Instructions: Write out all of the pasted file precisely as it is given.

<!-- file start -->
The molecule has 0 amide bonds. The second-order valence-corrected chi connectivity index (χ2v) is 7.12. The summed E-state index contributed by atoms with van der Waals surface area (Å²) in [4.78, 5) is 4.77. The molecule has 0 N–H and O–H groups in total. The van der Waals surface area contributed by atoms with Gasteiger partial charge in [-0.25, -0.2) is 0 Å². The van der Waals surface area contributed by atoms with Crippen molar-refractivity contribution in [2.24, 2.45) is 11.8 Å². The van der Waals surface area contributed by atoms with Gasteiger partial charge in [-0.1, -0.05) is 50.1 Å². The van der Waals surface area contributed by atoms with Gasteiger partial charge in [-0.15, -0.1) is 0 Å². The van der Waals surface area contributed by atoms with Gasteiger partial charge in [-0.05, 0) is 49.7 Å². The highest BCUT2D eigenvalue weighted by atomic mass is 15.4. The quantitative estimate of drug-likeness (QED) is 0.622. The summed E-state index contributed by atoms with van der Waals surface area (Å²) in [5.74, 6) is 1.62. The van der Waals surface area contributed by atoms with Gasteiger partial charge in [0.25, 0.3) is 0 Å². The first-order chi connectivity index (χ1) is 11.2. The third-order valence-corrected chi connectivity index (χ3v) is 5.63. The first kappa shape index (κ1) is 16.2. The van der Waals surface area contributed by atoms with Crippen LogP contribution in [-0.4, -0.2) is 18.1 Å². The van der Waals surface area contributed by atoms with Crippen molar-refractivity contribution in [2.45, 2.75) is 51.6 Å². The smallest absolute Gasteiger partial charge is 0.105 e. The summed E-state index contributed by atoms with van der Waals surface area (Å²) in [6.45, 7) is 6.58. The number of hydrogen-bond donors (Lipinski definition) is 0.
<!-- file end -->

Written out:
The molecule has 0 amide bonds. The second-order valence-corrected chi connectivity index (χ2v) is 7.12. The summed E-state index contributed by atoms with van der Waals surface area (Å²) in [4.78, 5) is 4.77. The molecule has 0 N–H and O–H groups in total. The van der Waals surface area contributed by atoms with Gasteiger partial charge in [-0.25, -0.2) is 0 Å². The van der Waals surface area contributed by atoms with Crippen molar-refractivity contribution in [2.24, 2.45) is 11.8 Å². The van der Waals surface area contributed by atoms with Gasteiger partial charge in [-0.1, -0.05) is 50.1 Å². The van der Waals surface area contributed by atoms with Gasteiger partial charge in [-0.15, -0.1) is 0 Å². The van der Waals surface area contributed by atoms with Gasteiger partial charge in [-0.05, 0) is 49.7 Å². The highest BCUT2D eigenvalue weighted by atomic mass is 15.4. The quantitative estimate of drug-likeness (QED) is 0.622. The summed E-state index contributed by atoms with van der Waals surface area (Å²) in [5.74, 6) is 1.62. The van der Waals surface area contributed by atoms with Gasteiger partial charge in [0.25, 0.3) is 0 Å². The first-order chi connectivity index (χ1) is 11.2. The third-order valence-corrected chi connectivity index (χ3v) is 5.63. The first kappa shape index (κ1) is 16.2. The van der Waals surface area contributed by atoms with Crippen LogP contribution in [-0.4, -0.2) is 18.1 Å². The van der Waals surface area contributed by atoms with Crippen molar-refractivity contribution in [2.45, 2.75) is 51.6 Å². The smallest absolute Gasteiger partial charge is 0.105 e. The summed E-state index contributed by atoms with van der Waals surface area (Å²) in [6.45, 7) is 6.58. The number of hydrogen-bond donors (Lipinski definition) is 0.